Etruscan black figure amphora

Late 6th - early 5th century B.C.
H. 41 cm (16 9⁄64 in)

Private collection A.C. (1921-2015), Geneva, acquired in the 1950s
Art market, London, 1970
Private collection, Switzerland, acquired from the above

J. Chamay, J.L. Maier
Mystérieux Etrusques, catalogue de l'exposition, centre commercial de Balexert, grand hall, Genève, 23.10 - 3.11.1984, no. 11

Mystérieux Etrusques, Genève, Centre commercial de Balexert, grand hall, 23 october-3 november 1984

This excellent Etruscan neck amphora is decorated with a fairly exceptional scene: side A shows a winged goddess advancing to the right. She wears a chlamys over her long chiton and holds a spear in her lowered right hand, while her left is outstretched towards the warrior in front of her. He is wearing his full armour, consisting of a short pleated chiton below a corselet with pteruges and a Chalcidian helmet with cheek-guards. In his raised left hand he wields a spear, in the right he holds a circular shield, as well as a scabbard with a sword on his back. 
Side B illustrates the same winged goddess in a similar position. In front of her, a female figure wrapped in a heavy mantle moves to the left. She holds an offering in her outstretched right hand and a ribbon in her left hand, another one hangs from her right forearm. An animal, perhaps a dog or a deer, moves with her.
A palmette between two lotus buds adorns the neck and two bands of vertical, upside down drop shapes decorate the lower body. A complex flower motif consisting of opposing palmettes and volutes decorates the space below the handles.
The iconography of this outstanding, high quality Etruscan black figure amphora is certainly of mythological nature. However, the question arises of who might represent the winged goddess. At first sight, one thinks of Vanth, the Etruscan goddess of the underworld, coming to claim the other figures’ souls. However, representations of Vanth are not known in Etruria prior to the 4th century BC, and so perhaps the Greek goddess Nike is depicted on the vase. On the other hand, the wavy lines on side A could represent two serpents, a chthonic motif often accompanying Vanth, and therefore the scene could be an early depiction of Vanth on Etruscan black figure vases. Rest of white pigment for the skin.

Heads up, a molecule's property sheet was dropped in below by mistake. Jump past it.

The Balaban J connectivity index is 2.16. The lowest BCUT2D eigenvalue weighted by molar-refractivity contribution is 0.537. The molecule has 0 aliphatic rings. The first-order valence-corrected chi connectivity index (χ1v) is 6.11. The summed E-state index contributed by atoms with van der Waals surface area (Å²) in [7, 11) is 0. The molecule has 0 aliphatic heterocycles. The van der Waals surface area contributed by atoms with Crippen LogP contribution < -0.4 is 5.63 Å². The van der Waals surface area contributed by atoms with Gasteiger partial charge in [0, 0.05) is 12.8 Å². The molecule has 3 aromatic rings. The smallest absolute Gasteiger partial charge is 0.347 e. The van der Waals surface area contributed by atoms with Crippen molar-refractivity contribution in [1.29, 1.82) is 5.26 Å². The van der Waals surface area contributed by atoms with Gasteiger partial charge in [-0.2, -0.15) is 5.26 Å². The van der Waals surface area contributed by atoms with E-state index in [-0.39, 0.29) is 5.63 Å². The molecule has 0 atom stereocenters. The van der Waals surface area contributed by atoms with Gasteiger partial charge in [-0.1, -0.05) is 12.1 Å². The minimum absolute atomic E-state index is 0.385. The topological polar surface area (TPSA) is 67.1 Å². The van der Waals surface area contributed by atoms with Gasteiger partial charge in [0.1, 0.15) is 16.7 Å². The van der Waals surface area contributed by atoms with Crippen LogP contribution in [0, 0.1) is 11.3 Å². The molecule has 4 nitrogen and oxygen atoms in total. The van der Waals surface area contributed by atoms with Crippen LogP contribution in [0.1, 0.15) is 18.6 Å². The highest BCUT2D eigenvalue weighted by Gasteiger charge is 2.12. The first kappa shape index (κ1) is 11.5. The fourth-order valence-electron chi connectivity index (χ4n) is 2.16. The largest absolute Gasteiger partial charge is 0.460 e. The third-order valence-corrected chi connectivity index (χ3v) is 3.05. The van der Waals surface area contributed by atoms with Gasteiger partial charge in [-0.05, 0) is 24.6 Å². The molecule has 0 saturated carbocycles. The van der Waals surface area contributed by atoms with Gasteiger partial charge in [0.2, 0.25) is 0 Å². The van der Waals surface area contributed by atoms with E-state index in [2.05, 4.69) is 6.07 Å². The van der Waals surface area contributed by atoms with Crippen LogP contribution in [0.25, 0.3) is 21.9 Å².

Since the late 9th century BC, South Italian pottery such as impasto ceramics is traditionally decorated with carving, usually of geometric or Orientalizing motifs. During this period, new shapes were adopted from the Greek mainland, although the workshops continued to produce the traditional biconical urn. From the 7th century BC onwards, new types of decoration, such as heron and fish motifs, were added to the local pottery production centres of Caere and Veii. Later, they begin to use felines and sphinxes in their decorations, as well as centaurs which are clearly adopted from the Greek iconology. From the mid-7th to the mid-6th century BC, production also includes silhouette figures painted on a glazed clay base. The evolving types of decoration allowed the identification of individual painters’ styles, and this evolution marks the conception of mythological and quotidian scenes in Etruscan vase decoration. In this formative phase, the vases were generally glazed with silhouettes outlined by incision, sometimes with added white, red, yellow or purple. At the same time until around the mid 6th century BC, we see the emergence of the black-figure technique and the predominance of the amphora shape.

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